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Special Inspire_Her Feature on coderGirls Competition Winners: Jenna McClellan

I sat down with Jenna to discuss her achievement of being the first place winner of the coderGirls International Video Competition. Due to her win, she was able to receive a ticket to the Girls in Tech Catalyst Conference, 400$ in Amazon Web Store credit, and an interview through coderGirls. Through the video competition, we wanted to see how girls connect computer science to their passion through a film. For example, students can make a video on how they help others through code, making music through code, or connecting dance to code.

Jenna is a rising junior at Centennial High School in Las Cruces, New Mexico. Jenna has been programming for approximately five years, and is currently fluent in HTML, CSS, Python, JavaScript, Swift, and App Inventor. She participates in Science Olympiad as her club’s secretary. Jenna is a founding member of the Centennial Computer Science Community Service club, which was established to teach basic programming skills to children and youth with disabilities. Jenna also participates in Varsity Cross Country and Track for her high school.

Her Video Entry:

Briana: Why did you enter the coderGirls competition and what did you enter with?

Jenna: I entered the coderGirls competition because I wanted to exhibit how computing can be related to my passion for running while simultaneously showing that girls are equally as good as boys at coding. I entered the coderGirls competition with a video featuring an app I am currently creating called Run Buddy. This app motivates people to run and offers users many other running-related features. Both the video and app were made entirely by myself without the help of any boys. I hope that this will show other girls that they can also make apps and learn to program without having to be intimidated by boys.

Briana: What was your first experience with technology and/or coding?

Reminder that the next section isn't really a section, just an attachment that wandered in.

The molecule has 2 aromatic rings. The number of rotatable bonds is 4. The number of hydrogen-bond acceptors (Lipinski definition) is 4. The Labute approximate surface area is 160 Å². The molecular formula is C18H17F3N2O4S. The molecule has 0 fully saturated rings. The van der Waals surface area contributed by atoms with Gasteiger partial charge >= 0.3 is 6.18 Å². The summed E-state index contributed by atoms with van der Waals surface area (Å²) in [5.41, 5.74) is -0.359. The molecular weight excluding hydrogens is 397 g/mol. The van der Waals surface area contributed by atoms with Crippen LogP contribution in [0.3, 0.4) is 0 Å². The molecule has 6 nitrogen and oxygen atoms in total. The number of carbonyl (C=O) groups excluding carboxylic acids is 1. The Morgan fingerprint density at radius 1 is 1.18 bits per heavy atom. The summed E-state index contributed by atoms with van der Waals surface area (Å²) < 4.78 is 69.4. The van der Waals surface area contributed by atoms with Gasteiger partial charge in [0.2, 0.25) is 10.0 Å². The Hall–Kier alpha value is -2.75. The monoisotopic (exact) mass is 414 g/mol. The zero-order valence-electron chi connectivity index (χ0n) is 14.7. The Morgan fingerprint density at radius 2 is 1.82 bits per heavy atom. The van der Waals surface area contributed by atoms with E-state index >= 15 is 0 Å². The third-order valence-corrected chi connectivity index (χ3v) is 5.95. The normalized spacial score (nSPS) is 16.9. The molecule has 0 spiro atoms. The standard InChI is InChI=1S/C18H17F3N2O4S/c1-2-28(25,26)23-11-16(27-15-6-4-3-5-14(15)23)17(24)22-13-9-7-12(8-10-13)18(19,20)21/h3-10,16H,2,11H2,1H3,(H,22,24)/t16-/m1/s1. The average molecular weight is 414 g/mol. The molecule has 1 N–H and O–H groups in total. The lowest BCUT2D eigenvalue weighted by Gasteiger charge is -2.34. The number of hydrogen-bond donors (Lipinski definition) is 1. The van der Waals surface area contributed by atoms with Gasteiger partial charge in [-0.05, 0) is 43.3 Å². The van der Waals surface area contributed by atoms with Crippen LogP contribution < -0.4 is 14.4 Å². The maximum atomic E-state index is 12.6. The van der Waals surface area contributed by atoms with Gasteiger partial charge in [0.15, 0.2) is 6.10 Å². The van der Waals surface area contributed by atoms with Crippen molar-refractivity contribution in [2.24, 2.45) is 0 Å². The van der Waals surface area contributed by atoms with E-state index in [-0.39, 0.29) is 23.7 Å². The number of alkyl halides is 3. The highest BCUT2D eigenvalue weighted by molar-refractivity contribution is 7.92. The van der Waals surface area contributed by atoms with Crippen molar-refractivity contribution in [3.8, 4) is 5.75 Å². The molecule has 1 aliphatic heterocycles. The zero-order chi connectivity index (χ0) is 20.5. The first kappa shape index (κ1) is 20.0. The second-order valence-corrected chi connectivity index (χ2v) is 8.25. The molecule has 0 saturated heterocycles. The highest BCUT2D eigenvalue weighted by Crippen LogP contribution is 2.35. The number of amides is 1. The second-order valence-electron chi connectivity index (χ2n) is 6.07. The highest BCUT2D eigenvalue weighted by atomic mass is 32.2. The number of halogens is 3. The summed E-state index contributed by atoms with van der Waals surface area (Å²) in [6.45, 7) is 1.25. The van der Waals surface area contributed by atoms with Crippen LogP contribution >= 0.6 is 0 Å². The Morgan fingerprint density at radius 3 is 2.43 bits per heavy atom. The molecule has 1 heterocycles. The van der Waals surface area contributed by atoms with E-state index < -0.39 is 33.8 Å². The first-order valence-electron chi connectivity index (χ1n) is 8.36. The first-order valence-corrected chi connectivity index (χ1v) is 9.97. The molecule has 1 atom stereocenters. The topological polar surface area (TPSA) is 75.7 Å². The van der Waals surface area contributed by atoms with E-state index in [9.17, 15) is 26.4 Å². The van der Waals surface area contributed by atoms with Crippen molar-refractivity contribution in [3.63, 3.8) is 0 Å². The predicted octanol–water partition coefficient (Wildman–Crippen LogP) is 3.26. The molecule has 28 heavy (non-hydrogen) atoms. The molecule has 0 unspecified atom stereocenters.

Jenna: My first experience with coding happened during middle school. I participated in MESA, a STEM based competition, and in my eighth grade year the competition featured Alice programming. This portion of the competition is what led me to become more interested in computing in high school. As for technology, I have used computers and technology in general for as long as I can remember.

Briana: Describe some of your achievements in awards or extracurriculars, especially STEM.

Jenna: In May, I had the opportunity to travel to Charlotte, North Carolina, as a winner of the NCWIT Aspirations in Computing National Award. This award was presented to a total of fifty young women for accomplishments and potential in the field of computer science. I have also received multiple medals at both regional and state Science Olympiad competitions.

Briana: What is a challenge you've faced, related to coding/technology experiences? How did you overcome that challenge?

Jenna: One challenge that I faced regarding coding was learning to code in Swift, the language used to create iOS apps. Ever since I began computing, I knew that I wanted to create an app. As an iPhone user, it seemed only natural that I would create an app for iPhones. When I finally had the opportunity to code in Swift beginning this year, I ended up having to teach myself the language. This proved to be very challenging, although with the help of YouTube and Stack Overflow, I eventually was able to learn Swift programming and create apps.

Briana: What advice would you have for someone who was interested in technology, but was intimidated?

Jenna: Technology and coding can be intimidating, and it can be hard. That being said, anyone can learn to program if they work hard and are dedicated, regardless of things such as gender, race, or sexuality. Why not give computing a try?

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